Saturday, January 14, 2017

Soap Substitute Receipt(recipe) 1810

Substitute for Soap, easily prepared in small Quantities, by private Families in the Country.
Collect, before the time of seeding, thistles, nettles, fern, and such other weeds as usually infest the borders of high roads and hedges, and burn them in a large heap, gradually, till the whole are consumed, and carefully preserve the ashes in a dry place, ready to make the ley (lye) wanted for the purpose of making a substitute for soap.
The requisite materials and utensils should be prepared, which are but few in number. They consist, 1st, Of a small tub of white wood, nine inches in width, and as many in height. This tub should be perforated near the bottom; its use is for mixing the leys. (Were it made of oak it would colour the leys.) 2d, A small copper bason, with a round bottom, a foot in diameter, and seven or eight inches in depth; or where this cannot be procured, an iron pot, or earthen vessel, that can bear the fire, may be used. This vessel is intended for boiling the mixture. 3d, For this small manufacture are finally required a skimmer, a spatula of white wood, and two earthen pans.
The materials necessary are, 1, some good ashes; 2, lime; and 3, oil, tallow, or kitchen fat. Method of preparing the leys (lye).
Take three pounds of ashes and one pound of lime. First, moisten the lime with a small quantity of water, in order to slake it; and after it has completely crumbled down, mix with it the ashes, and put this mixture into the tub, having previously spread a piece of canvas at the bottom; carefully close the hole at the bottom of the tub ; after which pour upon the materials a quantity of water sufficient to soak it well through, and rise above it in the vessel, to the height of about three finger breadths. Then stir it well with a slick, and suffer it to stand for some hours; then open the hole, in order to let the ley run off, which is collected and kept by itself. This is the first ley (lye); then again put fresh water in the tub, stir the materials with a stick, let them stand for some hours, and then draw off the second ley (lye), which is also kept separate ; the third ley (lye) is obtained in the same manner, by pouring fresh water upon the remainder of the ashes, which will now have been sufficiently exhausted of its saline particles.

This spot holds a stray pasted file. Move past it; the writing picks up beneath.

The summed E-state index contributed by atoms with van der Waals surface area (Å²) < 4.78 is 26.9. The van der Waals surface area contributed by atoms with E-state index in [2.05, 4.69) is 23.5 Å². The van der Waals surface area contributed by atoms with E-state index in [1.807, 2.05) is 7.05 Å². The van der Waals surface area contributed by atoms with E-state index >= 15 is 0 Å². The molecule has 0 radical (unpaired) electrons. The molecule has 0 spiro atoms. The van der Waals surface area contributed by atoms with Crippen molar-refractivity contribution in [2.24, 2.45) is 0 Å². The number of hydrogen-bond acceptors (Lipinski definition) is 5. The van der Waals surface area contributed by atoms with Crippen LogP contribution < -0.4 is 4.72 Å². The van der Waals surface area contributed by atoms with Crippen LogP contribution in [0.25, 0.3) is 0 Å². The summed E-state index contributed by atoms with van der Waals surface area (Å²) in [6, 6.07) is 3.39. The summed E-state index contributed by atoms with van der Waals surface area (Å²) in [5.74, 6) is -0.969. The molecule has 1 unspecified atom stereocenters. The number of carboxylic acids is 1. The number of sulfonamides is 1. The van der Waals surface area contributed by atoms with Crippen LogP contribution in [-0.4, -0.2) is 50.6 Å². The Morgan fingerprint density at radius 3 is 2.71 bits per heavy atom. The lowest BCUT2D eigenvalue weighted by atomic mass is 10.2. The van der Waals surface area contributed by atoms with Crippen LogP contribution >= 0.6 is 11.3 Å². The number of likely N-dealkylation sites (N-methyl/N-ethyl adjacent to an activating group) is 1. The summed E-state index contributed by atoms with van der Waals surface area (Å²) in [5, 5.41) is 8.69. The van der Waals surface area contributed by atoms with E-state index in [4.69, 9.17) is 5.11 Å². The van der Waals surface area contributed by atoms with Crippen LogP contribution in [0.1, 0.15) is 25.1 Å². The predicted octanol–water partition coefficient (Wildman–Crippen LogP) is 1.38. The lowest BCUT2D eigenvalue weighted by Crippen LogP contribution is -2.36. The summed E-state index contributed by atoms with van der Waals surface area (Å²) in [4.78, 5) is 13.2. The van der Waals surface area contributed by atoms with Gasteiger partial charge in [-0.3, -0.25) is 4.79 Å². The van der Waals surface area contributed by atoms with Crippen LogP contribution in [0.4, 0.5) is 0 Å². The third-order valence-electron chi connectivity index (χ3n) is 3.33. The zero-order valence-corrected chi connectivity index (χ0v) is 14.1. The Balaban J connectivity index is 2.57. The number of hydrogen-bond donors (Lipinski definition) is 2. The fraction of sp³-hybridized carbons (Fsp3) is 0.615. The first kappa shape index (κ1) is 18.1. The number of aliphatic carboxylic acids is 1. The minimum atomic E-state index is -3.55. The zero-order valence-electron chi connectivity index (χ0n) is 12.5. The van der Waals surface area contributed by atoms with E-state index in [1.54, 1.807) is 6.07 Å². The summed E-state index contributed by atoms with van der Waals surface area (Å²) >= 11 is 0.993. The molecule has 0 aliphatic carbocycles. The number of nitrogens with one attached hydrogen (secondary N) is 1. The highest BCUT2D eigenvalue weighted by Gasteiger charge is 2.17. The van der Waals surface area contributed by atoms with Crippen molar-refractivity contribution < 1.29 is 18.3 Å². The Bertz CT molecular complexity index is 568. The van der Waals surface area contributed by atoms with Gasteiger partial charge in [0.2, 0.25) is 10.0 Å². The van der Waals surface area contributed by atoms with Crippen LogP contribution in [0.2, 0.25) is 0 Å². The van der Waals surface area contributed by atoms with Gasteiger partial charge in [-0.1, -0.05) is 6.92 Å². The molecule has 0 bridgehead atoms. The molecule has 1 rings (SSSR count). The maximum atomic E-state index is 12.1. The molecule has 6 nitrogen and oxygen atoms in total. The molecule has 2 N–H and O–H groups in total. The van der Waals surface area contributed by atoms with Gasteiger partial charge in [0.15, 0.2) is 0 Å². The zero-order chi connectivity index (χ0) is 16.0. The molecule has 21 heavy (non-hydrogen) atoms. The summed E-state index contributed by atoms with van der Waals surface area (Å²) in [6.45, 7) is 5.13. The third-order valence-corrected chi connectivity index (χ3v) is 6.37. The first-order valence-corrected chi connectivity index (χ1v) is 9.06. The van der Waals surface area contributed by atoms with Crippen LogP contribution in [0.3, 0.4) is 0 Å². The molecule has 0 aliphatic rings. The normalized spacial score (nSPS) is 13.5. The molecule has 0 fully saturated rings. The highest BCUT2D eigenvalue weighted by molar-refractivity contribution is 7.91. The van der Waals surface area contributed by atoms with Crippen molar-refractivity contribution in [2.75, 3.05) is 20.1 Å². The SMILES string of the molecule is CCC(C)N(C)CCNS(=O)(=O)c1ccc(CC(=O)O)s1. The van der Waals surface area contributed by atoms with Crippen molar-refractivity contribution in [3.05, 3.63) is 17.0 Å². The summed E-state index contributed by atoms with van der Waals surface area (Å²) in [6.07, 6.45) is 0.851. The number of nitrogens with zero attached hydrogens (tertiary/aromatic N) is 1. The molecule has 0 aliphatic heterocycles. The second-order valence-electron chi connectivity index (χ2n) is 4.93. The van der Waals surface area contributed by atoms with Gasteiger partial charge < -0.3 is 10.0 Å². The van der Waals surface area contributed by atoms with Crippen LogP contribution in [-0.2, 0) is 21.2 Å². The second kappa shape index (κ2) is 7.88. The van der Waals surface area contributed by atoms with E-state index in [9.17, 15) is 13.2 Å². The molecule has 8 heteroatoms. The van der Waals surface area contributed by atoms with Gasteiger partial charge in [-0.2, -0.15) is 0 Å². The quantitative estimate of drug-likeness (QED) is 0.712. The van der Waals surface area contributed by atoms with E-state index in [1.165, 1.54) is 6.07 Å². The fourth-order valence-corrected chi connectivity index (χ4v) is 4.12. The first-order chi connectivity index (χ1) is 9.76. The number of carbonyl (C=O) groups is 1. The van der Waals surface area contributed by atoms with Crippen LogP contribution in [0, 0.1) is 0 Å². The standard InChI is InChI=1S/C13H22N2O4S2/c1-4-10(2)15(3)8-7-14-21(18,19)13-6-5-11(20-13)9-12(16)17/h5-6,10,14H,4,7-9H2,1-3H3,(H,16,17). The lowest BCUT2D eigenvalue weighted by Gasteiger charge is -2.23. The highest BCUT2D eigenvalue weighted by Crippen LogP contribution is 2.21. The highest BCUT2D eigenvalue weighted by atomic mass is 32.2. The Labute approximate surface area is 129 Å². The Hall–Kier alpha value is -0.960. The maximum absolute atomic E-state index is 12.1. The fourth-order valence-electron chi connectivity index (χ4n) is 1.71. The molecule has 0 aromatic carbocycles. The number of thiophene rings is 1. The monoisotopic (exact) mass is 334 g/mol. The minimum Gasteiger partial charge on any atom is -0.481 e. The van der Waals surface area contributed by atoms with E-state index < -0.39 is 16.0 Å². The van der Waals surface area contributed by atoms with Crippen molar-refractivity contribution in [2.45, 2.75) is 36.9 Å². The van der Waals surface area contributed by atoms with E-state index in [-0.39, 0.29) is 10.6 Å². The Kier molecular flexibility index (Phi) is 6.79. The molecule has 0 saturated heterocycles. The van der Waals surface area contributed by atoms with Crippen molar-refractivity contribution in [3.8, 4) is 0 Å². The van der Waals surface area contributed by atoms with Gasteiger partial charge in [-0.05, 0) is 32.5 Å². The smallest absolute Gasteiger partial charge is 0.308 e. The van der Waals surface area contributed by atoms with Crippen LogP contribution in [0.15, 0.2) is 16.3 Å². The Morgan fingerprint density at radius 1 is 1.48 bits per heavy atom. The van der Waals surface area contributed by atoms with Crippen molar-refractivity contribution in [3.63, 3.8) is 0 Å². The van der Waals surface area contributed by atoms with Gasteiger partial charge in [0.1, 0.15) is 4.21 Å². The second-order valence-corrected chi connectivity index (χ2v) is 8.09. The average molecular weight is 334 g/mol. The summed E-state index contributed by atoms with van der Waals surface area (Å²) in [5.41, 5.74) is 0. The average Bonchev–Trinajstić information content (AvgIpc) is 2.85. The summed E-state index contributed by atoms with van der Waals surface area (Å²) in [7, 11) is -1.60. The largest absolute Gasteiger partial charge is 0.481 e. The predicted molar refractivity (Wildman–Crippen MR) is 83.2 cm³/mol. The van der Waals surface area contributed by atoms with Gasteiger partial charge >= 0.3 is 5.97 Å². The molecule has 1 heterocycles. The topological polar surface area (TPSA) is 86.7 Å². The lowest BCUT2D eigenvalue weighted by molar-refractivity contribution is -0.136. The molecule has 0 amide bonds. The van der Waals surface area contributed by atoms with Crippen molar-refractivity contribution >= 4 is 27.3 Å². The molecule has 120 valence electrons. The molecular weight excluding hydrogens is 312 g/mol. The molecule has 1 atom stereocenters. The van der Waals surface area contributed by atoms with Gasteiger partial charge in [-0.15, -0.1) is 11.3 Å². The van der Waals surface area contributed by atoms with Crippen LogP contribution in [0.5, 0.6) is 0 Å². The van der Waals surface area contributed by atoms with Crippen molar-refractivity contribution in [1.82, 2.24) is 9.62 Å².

Take equal quantities of the first ley (lye), and of kitchen fat, tallow, or oil, and melt them together in your copper bason, over a gentle fire, till they are well incorporated, by constantly agitating them with your wooden spatula. When the ley (lye) and grease are well united, you may add more ley (lye) of the second quality, and digest them for some time with a gentle heat, till the mixture is completed, taking care to stir it well all the time; then pour it into your earthen pans to cool and preserve for use. A few trials will enable you to make it in a perfect manner; and a little of this composition will be found to answer all the purposes of soap for family use. The surplus ley of the stronger kinds may be preserved for future use, and the weaker ley will serve to put upon fresh ashes on a future occasion, or a little of any of these leys (lye) will form a useful steep, with a considerable quantity of warm water, for the dirty plain linen intended to be washed, but will be too strong for printed calicoes or dyed articles.

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